Fri Aug 26 2022
The other day I watched a very interesting video about code reviews. In the video, the author explains how they did some experiments changing the order of files shown to reviewers and their results on how easy it was for reviewers to spot bugs based on whether the files with the bugs were shown first or later.
You should watch the video, because I’m going to spoil it. The results were that when the bug in the PR was on the first file, reviewers were 175% more likely to spot them, the same thing happened when the bug was in the tests, the reviewers who looked at the tests first (because they were sorted tests-first in the review program) were 250% more likely to find the bug in the tests.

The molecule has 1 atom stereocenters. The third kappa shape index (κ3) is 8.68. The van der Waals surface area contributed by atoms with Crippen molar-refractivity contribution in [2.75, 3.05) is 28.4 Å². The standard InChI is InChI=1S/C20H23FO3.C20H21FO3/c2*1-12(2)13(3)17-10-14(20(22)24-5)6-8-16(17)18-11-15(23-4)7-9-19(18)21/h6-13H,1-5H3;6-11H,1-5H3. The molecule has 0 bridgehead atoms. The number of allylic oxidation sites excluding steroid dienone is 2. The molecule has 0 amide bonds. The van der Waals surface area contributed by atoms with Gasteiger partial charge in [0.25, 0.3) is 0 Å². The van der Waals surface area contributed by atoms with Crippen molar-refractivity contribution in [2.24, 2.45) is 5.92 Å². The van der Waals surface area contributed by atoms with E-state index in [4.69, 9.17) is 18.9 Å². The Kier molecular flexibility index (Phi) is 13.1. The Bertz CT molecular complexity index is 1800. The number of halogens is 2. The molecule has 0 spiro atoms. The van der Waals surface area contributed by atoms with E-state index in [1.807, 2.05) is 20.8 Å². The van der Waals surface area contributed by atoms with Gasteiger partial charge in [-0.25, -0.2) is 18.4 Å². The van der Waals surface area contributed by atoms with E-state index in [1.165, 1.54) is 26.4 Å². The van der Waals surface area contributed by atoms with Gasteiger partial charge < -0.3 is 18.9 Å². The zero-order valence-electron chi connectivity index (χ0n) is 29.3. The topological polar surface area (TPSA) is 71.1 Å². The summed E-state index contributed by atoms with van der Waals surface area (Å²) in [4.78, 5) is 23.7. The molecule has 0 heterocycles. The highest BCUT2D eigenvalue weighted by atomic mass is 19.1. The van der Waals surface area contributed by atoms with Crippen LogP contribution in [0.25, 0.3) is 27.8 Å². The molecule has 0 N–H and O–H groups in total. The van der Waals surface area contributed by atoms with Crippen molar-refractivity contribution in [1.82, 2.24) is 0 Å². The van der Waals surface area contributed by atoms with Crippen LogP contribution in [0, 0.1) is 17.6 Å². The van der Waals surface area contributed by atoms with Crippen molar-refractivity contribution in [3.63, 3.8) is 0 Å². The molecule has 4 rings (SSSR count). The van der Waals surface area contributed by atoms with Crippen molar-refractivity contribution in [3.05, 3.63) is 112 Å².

The author then has a few recommendations about what to do to help reviewers find bugs more easily such as the author of the PR offering a guide to the reviewer to help them spot the more difficult areas. I like also to let reviewers know about what I’m looking for in their review (for example: What do you think about this pattern I used to solve this problem?) this way, the reviewer can focus on those areas as part of the review.
I was thinking that as a reviewer, one thing I could do to be able to do good reviews is to have my own checklist of things to look for in a review (we can’t expect the author to always tells us what to look for), I haven’t used it much to be honest, I think it makes the review a bit stricter and less fun, but it will probably make my reviews better in the future.